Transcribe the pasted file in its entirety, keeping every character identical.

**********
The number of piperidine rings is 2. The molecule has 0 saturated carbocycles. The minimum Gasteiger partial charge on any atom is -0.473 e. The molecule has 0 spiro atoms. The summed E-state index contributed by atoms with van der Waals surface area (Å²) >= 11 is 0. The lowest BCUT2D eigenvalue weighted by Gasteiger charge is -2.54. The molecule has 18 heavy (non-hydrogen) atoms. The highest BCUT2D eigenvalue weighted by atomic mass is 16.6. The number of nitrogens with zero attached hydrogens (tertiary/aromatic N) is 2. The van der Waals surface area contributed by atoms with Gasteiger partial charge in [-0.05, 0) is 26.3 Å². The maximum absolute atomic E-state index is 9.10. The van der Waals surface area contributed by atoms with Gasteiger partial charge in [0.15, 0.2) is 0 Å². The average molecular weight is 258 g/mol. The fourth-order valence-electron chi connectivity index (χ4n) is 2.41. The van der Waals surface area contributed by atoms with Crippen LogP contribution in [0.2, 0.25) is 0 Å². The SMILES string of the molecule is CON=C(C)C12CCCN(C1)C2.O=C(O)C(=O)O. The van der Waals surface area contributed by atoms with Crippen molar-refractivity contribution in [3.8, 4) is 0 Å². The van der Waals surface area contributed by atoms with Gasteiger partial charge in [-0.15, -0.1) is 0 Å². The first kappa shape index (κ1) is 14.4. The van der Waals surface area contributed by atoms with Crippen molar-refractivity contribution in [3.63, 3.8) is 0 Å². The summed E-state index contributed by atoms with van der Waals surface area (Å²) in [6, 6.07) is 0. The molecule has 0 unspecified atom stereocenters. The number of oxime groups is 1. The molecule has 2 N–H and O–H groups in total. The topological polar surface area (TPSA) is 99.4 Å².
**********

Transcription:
The number of piperidine rings is 2. The molecule has 0 saturated carbocycles. The minimum Gasteiger partial charge on any atom is -0.473 e. The molecule has 0 spiro atoms. The summed E-state index contributed by atoms with van der Waals surface area (Å²) >= 11 is 0. The lowest BCUT2D eigenvalue weighted by Gasteiger charge is -2.54. The molecule has 18 heavy (non-hydrogen) atoms. The highest BCUT2D eigenvalue weighted by atomic mass is 16.6. The number of nitrogens with zero attached hydrogens (tertiary/aromatic N) is 2. The van der Waals surface area contributed by atoms with Gasteiger partial charge in [-0.05, 0) is 26.3 Å². The maximum absolute atomic E-state index is 9.10. The van der Waals surface area contributed by atoms with Gasteiger partial charge in [0.15, 0.2) is 0 Å². The average molecular weight is 258 g/mol. The fourth-order valence-electron chi connectivity index (χ4n) is 2.41. The van der Waals surface area contributed by atoms with Crippen LogP contribution in [0.2, 0.25) is 0 Å². The SMILES string of the molecule is CON=C(C)C12CCCN(C1)C2.O=C(O)C(=O)O. The van der Waals surface area contributed by atoms with Crippen molar-refractivity contribution in [3.8, 4) is 0 Å². The van der Waals surface area contributed by atoms with Gasteiger partial charge in [-0.15, -0.1) is 0 Å². The first kappa shape index (κ1) is 14.4. The van der Waals surface area contributed by atoms with Crippen molar-refractivity contribution in [3.63, 3.8) is 0 Å². The summed E-state index contributed by atoms with van der Waals surface area (Å²) in [6, 6.07) is 0. The molecule has 0 unspecified atom stereocenters. The number of oxime groups is 1. The molecule has 2 N–H and O–H groups in total. The topological polar surface area (TPSA) is 99.4 Å².